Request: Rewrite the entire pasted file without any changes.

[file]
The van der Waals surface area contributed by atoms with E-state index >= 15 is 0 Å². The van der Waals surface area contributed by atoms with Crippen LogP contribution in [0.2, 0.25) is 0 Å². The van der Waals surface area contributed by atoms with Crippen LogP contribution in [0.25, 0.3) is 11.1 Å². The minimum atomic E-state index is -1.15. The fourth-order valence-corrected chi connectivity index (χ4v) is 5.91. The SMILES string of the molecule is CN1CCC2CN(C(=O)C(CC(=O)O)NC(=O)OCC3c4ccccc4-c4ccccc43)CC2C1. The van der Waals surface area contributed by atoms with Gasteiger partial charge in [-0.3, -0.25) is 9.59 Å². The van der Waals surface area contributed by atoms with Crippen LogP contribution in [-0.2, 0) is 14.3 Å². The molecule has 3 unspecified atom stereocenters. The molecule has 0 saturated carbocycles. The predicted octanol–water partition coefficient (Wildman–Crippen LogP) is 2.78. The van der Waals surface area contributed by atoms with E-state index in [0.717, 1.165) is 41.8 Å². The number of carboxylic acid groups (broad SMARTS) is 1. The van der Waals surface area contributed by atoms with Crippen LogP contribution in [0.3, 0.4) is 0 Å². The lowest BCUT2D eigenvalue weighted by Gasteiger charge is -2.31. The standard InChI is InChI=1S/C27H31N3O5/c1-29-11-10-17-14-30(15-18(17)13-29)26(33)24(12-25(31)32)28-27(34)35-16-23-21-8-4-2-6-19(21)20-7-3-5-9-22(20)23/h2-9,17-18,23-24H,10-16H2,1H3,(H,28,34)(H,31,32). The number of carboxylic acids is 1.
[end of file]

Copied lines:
The van der Waals surface area contributed by atoms with E-state index >= 15 is 0 Å². The van der Waals surface area contributed by atoms with Crippen LogP contribution in [0.2, 0.25) is 0 Å². The van der Waals surface area contributed by atoms with Crippen LogP contribution in [0.25, 0.3) is 11.1 Å². The minimum atomic E-state index is -1.15. The fourth-order valence-corrected chi connectivity index (χ4v) is 5.91. The SMILES string of the molecule is CN1CCC2CN(C(=O)C(CC(=O)O)NC(=O)OCC3c4ccccc4-c4ccccc43)CC2C1. The van der Waals surface area contributed by atoms with Gasteiger partial charge in [-0.3, -0.25) is 9.59 Å². The van der Waals surface area contributed by atoms with Crippen LogP contribution in [-0.2, 0) is 14.3 Å². The molecule has 3 unspecified atom stereocenters. The molecule has 0 saturated carbocycles. The predicted octanol–water partition coefficient (Wildman–Crippen LogP) is 2.78. The van der Waals surface area contributed by atoms with E-state index in [0.717, 1.165) is 41.8 Å². The number of carboxylic acid groups (broad SMARTS) is 1. The van der Waals surface area contributed by atoms with Crippen LogP contribution in [0.3, 0.4) is 0 Å². The lowest BCUT2D eigenvalue weighted by Gasteiger charge is -2.31. The standard InChI is InChI=1S/C27H31N3O5/c1-29-11-10-17-14-30(15-18(17)13-29)26(33)24(12-25(31)32)28-27(34)35-16-23-21-8-4-2-6-19(21)20-7-3-5-9-22(20)23/h2-9,17-18,23-24H,10-16H2,1H3,(H,28,34)(H,31,32). The number of carboxylic acids is 1.